Eighth annual ‘We Can Run, Walk & Roll’ 5K raises funds for free tricycles
People ran, walked and rolled for the eighth annual “We Can Run, Walk & Roll” 5K and 1 Mile event held over the weekend at Pawnee Park.
Event organizer Doug Janssen said the race was created in the spirit of the world-famous Team Hoyt, a father-son race duo. Rick Hoyt is wheelchair bound, so his father Dick Hoyt has been pushing his chair in various races like the Boston Marathon since 1977.
“(The race) just helps promote the idea of changing people’s perceptions about disability and celebrate everyone’s abilities,” Janssen said.
Two hundred and twenty people participated in the Columbus Community Hospital organized race this year despite the cold.
“Thankfully, Saturday’s weather was better than Sunday’s,” Janssen said. “It was cold, but we had sunshine and no rain.”
Event organizer Therese Chase also commented on the cold weather at the race.
“It was a little chilly, but I’m glad it wasn’t raining,” she said. “I think everyone out there is just excited to be there, regardless of the weather. They know it’s for a good cause and it’s really an inspiring event.”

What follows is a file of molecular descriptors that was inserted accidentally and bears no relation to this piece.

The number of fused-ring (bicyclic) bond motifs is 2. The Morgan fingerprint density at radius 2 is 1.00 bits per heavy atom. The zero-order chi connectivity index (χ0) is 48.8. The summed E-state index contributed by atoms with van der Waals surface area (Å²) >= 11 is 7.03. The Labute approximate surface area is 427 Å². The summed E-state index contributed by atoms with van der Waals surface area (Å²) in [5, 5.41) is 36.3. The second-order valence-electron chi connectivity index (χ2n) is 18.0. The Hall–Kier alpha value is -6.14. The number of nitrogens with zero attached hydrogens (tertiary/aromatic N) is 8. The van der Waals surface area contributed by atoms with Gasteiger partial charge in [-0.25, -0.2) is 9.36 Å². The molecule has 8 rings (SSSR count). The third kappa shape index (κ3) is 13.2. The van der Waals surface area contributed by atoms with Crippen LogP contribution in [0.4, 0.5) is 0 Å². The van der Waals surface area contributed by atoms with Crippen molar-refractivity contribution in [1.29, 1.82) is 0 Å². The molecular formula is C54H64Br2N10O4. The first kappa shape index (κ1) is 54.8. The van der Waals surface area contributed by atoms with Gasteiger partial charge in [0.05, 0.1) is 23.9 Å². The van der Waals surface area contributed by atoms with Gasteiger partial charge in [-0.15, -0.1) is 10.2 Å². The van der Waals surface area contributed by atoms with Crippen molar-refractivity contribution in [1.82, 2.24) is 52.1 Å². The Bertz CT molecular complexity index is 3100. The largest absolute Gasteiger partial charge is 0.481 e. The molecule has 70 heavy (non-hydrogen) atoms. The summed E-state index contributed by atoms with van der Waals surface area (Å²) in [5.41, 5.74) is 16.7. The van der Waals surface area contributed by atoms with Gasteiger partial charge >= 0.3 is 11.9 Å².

All proceeds raised from the campaign this year went toward purchasing AmTryke tricycles to be given out to members of the community for free. Janssen said the adapted tricycles are more stable than a standard three-wheeled tricycle and can be customized to fit the individual’s needs.
This year, they were able to purchase $7,000 worth of AmTryke tricycles from Bikes and Trykes of Central Nebraska. Each of the six to eight tricycles given out each year costs between $700 to $1,200 depending on the devices’ individual modifications. Chase, who helps to organizes the AmTryke giveaway, said they have given out more than 40 bikes since the race’s inception.
“One of the kids who received one this year, his mom was filming, kind of tears in her eyes,” Chase said. “I get to have one of the best parts of helping with the race because I am responsible for that part. So I feel like I’m lucky to have that.”
For the first time at the race this year, the American Youth Soccer Organization VIP soccer league players conducted an exhibition all-inclusive match while people were waiting for the race winners to be announced.
“We added that to spread awareness about a different opportunity for kids with disabilities to play soccer here in Columbus,” Janssen said.
The event also had a drawing for free items like a FitBit health tracker. Everyone who participated in the run got a t-shirt and lunch. Awards were given out to top finishers in several different categories.
Eric Schucht is a reporter for The Columbus Telegram. Reach him via email at firstname.lastname@example.org.